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  • Ian Passmore

Music that doesn't suck, No. 28: The Miraculous Mandarin

My final post for October is a dark, supernatural, one-sided love story (it’s really infatuation more than true love)—it’s Bela Bartok’s suite from The Miraculous Mandarin. I first came across this piece when I was an undergraduate student in North Carolina; then, as a doctoral student at Indiana, I had the great privilege of preparing it for Maestro Franz Welser-Most, the Music Director of the Cleveland Orchestra.


Bela Bartok was a Hungarian composer, whose career mostly covers the first half of the 20th century. Without question, his most frequently performed orchestral work is the 1943 Concerto for Orchestra. The Miraculous Mandarin is, technically speaking, not a purely orchestral work; rather, it’s a pantomime ballet (with chorus!) that Bartok worked on for a period of about six years, from 1918 to 1924. The suite, however, is essentially just the first two-thirds of the ballet, performed by orchestra alone.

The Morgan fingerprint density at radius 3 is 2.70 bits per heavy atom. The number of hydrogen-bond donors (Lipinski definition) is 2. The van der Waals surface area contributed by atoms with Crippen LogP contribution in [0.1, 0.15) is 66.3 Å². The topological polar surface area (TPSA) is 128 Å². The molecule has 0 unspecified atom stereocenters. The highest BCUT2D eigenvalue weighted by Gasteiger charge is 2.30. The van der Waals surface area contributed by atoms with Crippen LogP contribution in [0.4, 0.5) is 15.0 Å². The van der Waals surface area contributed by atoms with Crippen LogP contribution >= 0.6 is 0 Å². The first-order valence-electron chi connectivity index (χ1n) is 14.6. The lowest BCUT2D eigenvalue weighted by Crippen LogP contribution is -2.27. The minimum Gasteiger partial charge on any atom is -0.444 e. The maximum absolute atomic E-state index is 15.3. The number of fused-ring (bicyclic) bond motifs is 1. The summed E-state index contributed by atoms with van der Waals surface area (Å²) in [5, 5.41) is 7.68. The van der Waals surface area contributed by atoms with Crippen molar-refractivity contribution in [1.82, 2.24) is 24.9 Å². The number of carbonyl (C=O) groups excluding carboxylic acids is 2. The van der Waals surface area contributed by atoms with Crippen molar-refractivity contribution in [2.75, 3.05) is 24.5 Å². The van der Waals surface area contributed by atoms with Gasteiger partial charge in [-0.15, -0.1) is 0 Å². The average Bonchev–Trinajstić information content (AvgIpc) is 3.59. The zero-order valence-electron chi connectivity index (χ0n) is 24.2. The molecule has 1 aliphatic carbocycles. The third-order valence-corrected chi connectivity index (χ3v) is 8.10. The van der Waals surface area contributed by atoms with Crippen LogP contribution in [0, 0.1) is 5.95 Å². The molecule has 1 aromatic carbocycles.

The suite begins with the raucous noise of the big city. Three tramps are searching a room and their own pockets for money, but there is none. Hoping to lure unsuspecting men to the room, they force a girl to perform seductive dances in the window. These are the three “decoy games.” The first two men to visit and dance with the girl also have no money, so they are attacked and thrown out by the tramps. Then, at the start of the third dance, the tramps and girl notice a strange figure in the street, soon heard coming toward the room—it’s the wealthy, but bizarre Mandarin. Despite his unnerving behavior, the tramps press the girl to seduce him. The Mandarin leaps at the girl and embraces her, but she fights him off; then, he chases her around the room. This is the aptly named “chase fugue.” The tramps attack, rob, and attempt to murder the Mandarin, but he continues to stare eerily at the girl…so they stab him! He still does not fall, but lunges at the girl once more. Terrified and desperate, the tramps hang the Mandarin from a lamp hook, but the hook breaks and the room is plunged into darkness. The Mandarin’s body begins to glow, and the girl realizes what must be done…. She tells the tramps to release him, at which point he lunges at her one last time. They embrace; and, his longing fulfilled, the Mandarin’s wounds begin to bleed and he dies.


Pretty dark, right? Now check out this incredible live recording by the New York Philharmonic and David Robertson. Happy Halloween, friends! :)




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